The Dow fell below 10,000 Thursday for the first time since last November amid worries about the US job market and Europe's ability to get a grip on its debt.
In the final, hair-raising minute of trading, the Dow Jones Industrial Average fell below that 10,000 mark, before popping back up a few points to end at 10,002.18.
When the dust settled, the Dow lost 2.6 percent, led by Bank of America, Merck and JPMorgan. Just one of the 30 Dow components was higher — Cisco.
The S&P 500 shed 3.1 percent and the Nasdaq dropped 3 percent.
The CBOE volatility index, the market's fear gauge, spiked more than 20 percent, ending above 26.
With today's decline, the Dow is now down more than 4 percent for the year.
The selloff left a lot of anxiety in the market heading into tomorrow's session — and the jobs report. There was some buzz on the floor that this may be the beginning of a full-blown correction, which would be a 10-percent drop from January's highs. The level to watch is 1,035 on the S&P.
Global markets started the day's spiral amid worries about debt in Portugal, Spain and Greeceand those countries' abilities to get it under control.
Worries about the situation in Europe sent the dollar to a seven-month high against the euro. Oil fell to $73.14 a barreland gold fell to a three-month low, settling at $1,062 an ounce.
The U.S. fanned the flames as initial jobless claims rose by 8,000 last week to a seasonally adjusted 480,000. Economists had been expecting the gauge to drop by 10,000, according to the latest Reuters survey.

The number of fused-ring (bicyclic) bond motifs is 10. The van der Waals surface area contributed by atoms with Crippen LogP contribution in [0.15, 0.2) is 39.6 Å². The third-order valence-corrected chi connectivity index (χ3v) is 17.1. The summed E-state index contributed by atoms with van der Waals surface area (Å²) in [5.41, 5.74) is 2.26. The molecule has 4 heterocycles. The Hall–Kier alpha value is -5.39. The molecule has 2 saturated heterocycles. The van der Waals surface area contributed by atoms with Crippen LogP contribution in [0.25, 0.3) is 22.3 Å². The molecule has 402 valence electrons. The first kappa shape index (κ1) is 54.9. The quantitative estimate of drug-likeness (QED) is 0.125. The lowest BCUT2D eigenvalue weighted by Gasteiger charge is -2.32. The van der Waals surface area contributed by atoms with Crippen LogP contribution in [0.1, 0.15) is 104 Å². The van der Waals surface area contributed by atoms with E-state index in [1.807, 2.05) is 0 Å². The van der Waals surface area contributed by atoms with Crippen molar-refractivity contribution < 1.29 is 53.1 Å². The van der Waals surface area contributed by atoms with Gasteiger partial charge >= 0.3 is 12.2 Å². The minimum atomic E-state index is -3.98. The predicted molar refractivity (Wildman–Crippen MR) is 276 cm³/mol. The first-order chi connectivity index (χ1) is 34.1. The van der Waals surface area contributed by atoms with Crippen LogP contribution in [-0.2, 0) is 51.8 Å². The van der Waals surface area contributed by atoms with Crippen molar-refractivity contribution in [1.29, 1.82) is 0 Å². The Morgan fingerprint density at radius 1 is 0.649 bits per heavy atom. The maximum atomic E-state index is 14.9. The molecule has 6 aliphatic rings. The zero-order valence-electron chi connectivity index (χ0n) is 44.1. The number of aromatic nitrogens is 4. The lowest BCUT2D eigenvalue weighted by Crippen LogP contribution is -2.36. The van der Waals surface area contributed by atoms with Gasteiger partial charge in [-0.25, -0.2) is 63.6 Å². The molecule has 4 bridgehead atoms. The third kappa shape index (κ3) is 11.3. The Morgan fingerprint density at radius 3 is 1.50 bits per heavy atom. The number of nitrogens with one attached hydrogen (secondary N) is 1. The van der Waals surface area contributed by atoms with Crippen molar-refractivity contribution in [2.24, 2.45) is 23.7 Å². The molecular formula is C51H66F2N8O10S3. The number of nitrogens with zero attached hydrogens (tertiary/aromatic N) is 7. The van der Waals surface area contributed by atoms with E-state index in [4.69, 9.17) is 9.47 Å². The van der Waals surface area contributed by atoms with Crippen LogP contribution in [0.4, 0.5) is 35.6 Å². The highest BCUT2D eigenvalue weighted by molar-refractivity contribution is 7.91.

This came after a pair of reports on Wednesday that showed tepid jobs growth and one day ahead of the big jobs report from the government. Economists expect to see that 5,000 jobs were added to nonfarm payrolls in January after a loss of 85,000 in December.
Financials were among the hardest hit today.
Bank of America dropped more than 5 percent after the New York attorney general's office filed civil charges against the bank and former CEO Ken Lewis, alleging they misled investors over Merrill Lynch during the acquisition last year.
The bank is also apparently on a spending spree across Asia, hoping to take advantage of the region's accelerating growth and build the investment-banking business Merrill Lynch started.
Citigroup lost more than 5 percent, while JPMorgan and Goldman Sachs shed more than 4 percent.
Cisco was the only gainer on the Dow today, up 0.4 percent, after the networking-gear maker beat expectations for both earnings and revenue and CEO John Chambers delivered a bullish outlook.
"Our results show we are entering the second phase of the economic recovery" amid an increase in business spending on technology, Chambers said on CNBC this morning. He also said that conversations with other business leaders at Davos convinced him sentiment is turning.
"There was not a single leader that I talked with that didn't think either their business or their economy was in dramatically better shapethan just two quarters ago," Chambers said.
Toyota raised its annual forecast, despite new complaints about braking problems in its third-generation Prius, but its stock still fell more than 2 percent.
Retailers unleashed a wave of chain-store sales reports this morning — More than half beat their targets.
Macy's was a standout: The department store operator reported same-store sales rose 3.4 percent last month, topping expectations for a flat month, and raised its full-year earnings forecast. Its shares finished up 2.7 percent.
Gap , TJMaxx and American Eagle also raised their forecasts.
MasterCard shares dropped more than 10 percent after the company posted earnings results that disappointed investors.
Its main competitor, Visa, saw its shares rise after its earnings reports after the bell on Wednesday beat expectations.
Monster Worldwide is buying the HotJobs site from owner Yahoo, leaving Monster with only Careerbuilder.com as a major competitor in the online job-posting market.
Volume was heavy, with 11.21 billion shares traded on the NYSE, ASE and Nasdaq combined. Decliners outpaced advancers, roughly 14 to 1.
Still to Come:
FRIDAY: The January jobs report; G7 ministers meet; Fed's Bullard speaks; consumer credit; Earnings from Aetna and Tyson Foods
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